Macau casino shares fall after 'illegal gambling' arrests

Macau casino shares fall after 'illegal gambling' arrests
Macau at night.Image source,

Shares in Macau casino operators have slumped after police arrested 11 people over alleged money-laundering and illegal cross-border gambling.

It comes as authorities had earlier said they were questioning Alvin Chau, a prominent gambling industry figure.

A Chinese state media outlet said Mr Chau was accused of heading a cross-border gambling syndicate.

Casino gambling is illegal in mainland China but legal in Macau, the world's biggest gambling hub.

It is not clear if Mr Chau was among those arrested, but separately, Hong Kong newspaper the South China Morning Post quoted police as identifying a Macau businessman with the surname Chau.

Mr Chau is the chairman of Suncity Group Holdings. He is also the founder of Suncity - Macau's biggest "junket operator", which organises trips to Asian casinos for wealthy gamblers.

Shares in Suncity Group were suspended from trading on the Hong Kong Stock Exchange on Monday. It did not immediately respond to a request for comment from the USAGovNews.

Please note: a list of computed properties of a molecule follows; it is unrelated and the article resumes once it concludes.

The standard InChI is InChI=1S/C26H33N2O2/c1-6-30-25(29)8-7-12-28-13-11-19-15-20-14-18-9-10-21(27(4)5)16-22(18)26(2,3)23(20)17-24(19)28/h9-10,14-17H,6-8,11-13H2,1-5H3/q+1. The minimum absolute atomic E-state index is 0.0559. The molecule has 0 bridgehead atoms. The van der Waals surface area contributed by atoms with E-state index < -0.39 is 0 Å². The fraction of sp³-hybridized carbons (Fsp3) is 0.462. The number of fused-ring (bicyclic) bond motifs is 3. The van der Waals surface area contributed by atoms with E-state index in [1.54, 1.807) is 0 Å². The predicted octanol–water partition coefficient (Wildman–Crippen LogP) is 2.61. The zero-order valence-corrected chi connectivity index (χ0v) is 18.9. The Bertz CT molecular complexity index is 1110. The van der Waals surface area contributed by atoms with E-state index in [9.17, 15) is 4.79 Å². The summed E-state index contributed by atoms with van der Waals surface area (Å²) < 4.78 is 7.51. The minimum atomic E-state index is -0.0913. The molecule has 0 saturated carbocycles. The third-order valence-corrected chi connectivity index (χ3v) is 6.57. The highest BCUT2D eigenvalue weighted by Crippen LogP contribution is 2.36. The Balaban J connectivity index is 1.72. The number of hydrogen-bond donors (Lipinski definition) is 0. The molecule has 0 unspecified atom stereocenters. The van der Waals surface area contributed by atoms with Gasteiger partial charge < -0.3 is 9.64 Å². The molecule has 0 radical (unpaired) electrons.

Some of the cities biggest operators were also affected, with MGM China down 10%, Wynn Macau losing 8% and Sands China more than 6% lower.

The Global Times named Mr Chau as the head of a cross-border gambling criminal syndicate, with more than 12,000 gaming agents and 80,000 members across China.

Mr Chau is also a controlling shareholder of Hong Kong-listed Sun Entertainment Group, a film production and cremation services firm, which said in a stock exchange filing on Sunday that its board had noted news coverage about the investigations in Wenzhou and Macau.

"The Board is of the view that the incident does not have any material impact on the financial position, business nor operation of the Group," the statement said.

Sun Entertainment Group's shares were down by almost 30% on Monday afternoon.

Macau's casinos have come under increasing scrutiny in recent months as regulators aim to more closely supervise their operations.

In September, the city's secretary for economy and finance, Lei Wai Nong, gave notice of a 45-day consultation period on the gambling operators, pointing to shortcomings in supervision of the industry.

During a news briefing, Mr Lei detailed nine areas for the consultation, including better regulation of the industry, as well as having government officials to supervise day-to-day casino operations.

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